Patent application title: PREDICTIVE ANALYTIC METHOD AND APPARATUS
Douglas Clark (Washington, DC, US)
Brian Pieslak (Washington, DC, US)
Brian Gipson (Colorado Springs, CO, US)
Zachary Walton (New York, NY, US)
IPC8 Class: AG06N502FI
Class name: Knowledge processing system knowledge representation and reasoning technique frame-based reasoning system
Publication date: 2011-01-20
Patent application number: 20110016078
Patent application title: PREDICTIVE ANALYTIC METHOD AND APPARATUS
DICKSTEIN SHAPIRO LLP
Origin: WASHINGTON, DC US
IPC8 Class: AG06N502FI
Publication date: 01/20/2011
Patent application number: 20110016078
A computerized project management analytical system and method that
develops and manages an ontology that links objects and is capable of
being mined. The ontology is comprised of a project ontology framework, a
matching engine and a project status matrix that illustrates a
multi-relational view of the project status, of confidence levels, or
interdiction points and/or positions on project timelines.
3. A computer based assessment tool for providing current project status and predicating future status, the tool comprising:a project ontology framework stored on a computer memory;one or more computer processors configured to associate a given piece of data with a class or subclass within the project ontology, and to generate a status matrix providing a multi-relational representation of the current and future project status;a display configured to display the status matrix.
4. The computer based assessment tool of claim 3, wherein the project ontology framework includes a plurality of template projects, discreet project activities, project roles, project template lexicons, project template lexicon networks, sponsor organization lexicon, sponsor organization social networks, sponsor organization lexicon networks, inter-sponsor organization social networks, inter sponsor organizational lexicon networks, project template activity networks, inter project template activity networks, and a sponsor organization project portfolio.
5. The computer based assessment tool of claim 3, wherein the status matrix is organized by sponsoring organization.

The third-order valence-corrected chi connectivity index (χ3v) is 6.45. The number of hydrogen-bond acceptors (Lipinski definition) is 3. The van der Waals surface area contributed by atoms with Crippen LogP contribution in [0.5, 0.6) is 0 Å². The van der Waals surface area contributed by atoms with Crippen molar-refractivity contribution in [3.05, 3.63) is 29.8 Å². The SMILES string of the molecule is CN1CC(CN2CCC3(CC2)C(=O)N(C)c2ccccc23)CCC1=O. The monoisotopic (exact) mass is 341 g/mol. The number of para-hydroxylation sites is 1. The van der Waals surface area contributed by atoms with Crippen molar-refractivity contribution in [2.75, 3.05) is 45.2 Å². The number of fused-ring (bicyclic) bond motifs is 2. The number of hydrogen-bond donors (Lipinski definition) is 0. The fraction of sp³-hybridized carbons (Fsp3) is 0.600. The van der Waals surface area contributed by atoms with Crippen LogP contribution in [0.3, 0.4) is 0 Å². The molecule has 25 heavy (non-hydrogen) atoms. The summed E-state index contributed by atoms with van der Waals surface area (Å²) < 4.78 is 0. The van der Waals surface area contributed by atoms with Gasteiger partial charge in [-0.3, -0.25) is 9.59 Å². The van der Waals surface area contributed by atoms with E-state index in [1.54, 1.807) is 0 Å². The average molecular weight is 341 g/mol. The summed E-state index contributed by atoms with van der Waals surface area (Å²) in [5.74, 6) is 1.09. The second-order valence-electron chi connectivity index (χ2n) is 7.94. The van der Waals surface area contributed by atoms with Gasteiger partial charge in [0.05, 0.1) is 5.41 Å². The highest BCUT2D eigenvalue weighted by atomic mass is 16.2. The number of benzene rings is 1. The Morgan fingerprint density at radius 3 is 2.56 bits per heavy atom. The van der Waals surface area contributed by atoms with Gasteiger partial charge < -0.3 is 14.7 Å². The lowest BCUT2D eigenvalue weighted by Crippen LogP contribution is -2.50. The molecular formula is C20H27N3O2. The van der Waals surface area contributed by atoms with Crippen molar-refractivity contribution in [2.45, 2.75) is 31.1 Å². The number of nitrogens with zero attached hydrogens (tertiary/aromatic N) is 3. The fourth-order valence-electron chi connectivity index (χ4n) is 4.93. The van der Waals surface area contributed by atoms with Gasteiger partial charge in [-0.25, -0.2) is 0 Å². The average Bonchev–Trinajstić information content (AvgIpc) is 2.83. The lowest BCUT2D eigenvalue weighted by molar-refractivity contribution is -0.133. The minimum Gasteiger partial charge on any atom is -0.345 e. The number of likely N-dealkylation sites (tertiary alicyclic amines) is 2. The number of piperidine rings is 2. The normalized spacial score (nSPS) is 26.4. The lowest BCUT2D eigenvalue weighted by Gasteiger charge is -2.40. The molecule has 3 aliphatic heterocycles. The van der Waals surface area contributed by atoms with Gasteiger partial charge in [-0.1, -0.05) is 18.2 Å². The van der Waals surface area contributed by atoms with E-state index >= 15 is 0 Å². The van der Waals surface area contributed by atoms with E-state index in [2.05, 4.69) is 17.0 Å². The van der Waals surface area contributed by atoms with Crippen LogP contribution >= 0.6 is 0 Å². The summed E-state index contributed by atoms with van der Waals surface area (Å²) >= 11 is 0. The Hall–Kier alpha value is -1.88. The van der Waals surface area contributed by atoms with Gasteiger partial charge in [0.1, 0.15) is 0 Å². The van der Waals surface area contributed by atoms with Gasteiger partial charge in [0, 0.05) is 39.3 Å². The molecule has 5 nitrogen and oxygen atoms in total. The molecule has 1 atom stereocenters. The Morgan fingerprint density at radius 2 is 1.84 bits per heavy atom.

6. The computer based assessment tool of claim 5, wherein the status matrix of sponsoring organizations is broken down into projects.
7. The computer based assessment tool of claim 3, wherein the status matrix includes a plurality of interdiction points, confidence levels, current status and a position on the project timeline.
8. The computer based assessment tool of claim 3, wherein the project ontology framework is broken down into multiple classes including at least lexicon, portfolios, project templates, activities and roles.
9. The computer based assessment tool of claim 8, wherein the lexicon class provides a knowledge base about a subset of words in the vocabulary of a natural language.
10. The computer based assessment tool of claim 8, wherein lexicon class includes the WordNet® database, and entity and specialized lexicons mapped to the WordNet® database.
11. The computer based assessment tool of claim 9, wherein the lexicon class includes lexicon networks which are networks/matrices of words that are networked grammatically/cognitively.
12. The computer based assessment tool of claim 11, wherein lexicon networks are constructed at a portfolio level, per project template, activity and role.
13. The computer based assessment tool of claim 8, wherein the portfolio class includes the subclasses of sponsor, projects, roles and lexicons not clearly associated with a project or an activity, related portfolios and other metadata.
14. The computer based assessment tool of claim 8, wherein subclasses of the project template include at least a plurality of sponsor organizations, lexicons and roles that are not clearly associated with an activity, and other meta data.
15. The computer based assessment tool of claim 8, wherein the activity class of the project ontology is comprised of at least one of verbs, nouns, adjectives, adverbs, roles, time sequence of events or actions, related activities and other meta data.
16. The computer based assessment tool of claim 8, wherein the role class of the project ontology is comprised of the subclasses of skills, functions, command relationship(s), tools, named individuals acting in this role, related roles and other meta data.
17. The computer based assessment tool of claim 8, further comprising: a base project ontology framework that is a complete project ontology framework structure without any mapping of data.
18. The computer based assessment tool of claim 17, wherein the classes of the base project ontology framework can change depending on changes to the relationship data and to the measured activity.
19. The computer based assessment tool of claim 18, wherein real time instances of the base project ontology framework are created by combining a learning algorithm with the base project ontology framework.
20. The computer based assessment tool of claim 19, wherein as data is input into the assessment tool, the learning algorithm is constantly generating echoes of the base project ontology framework.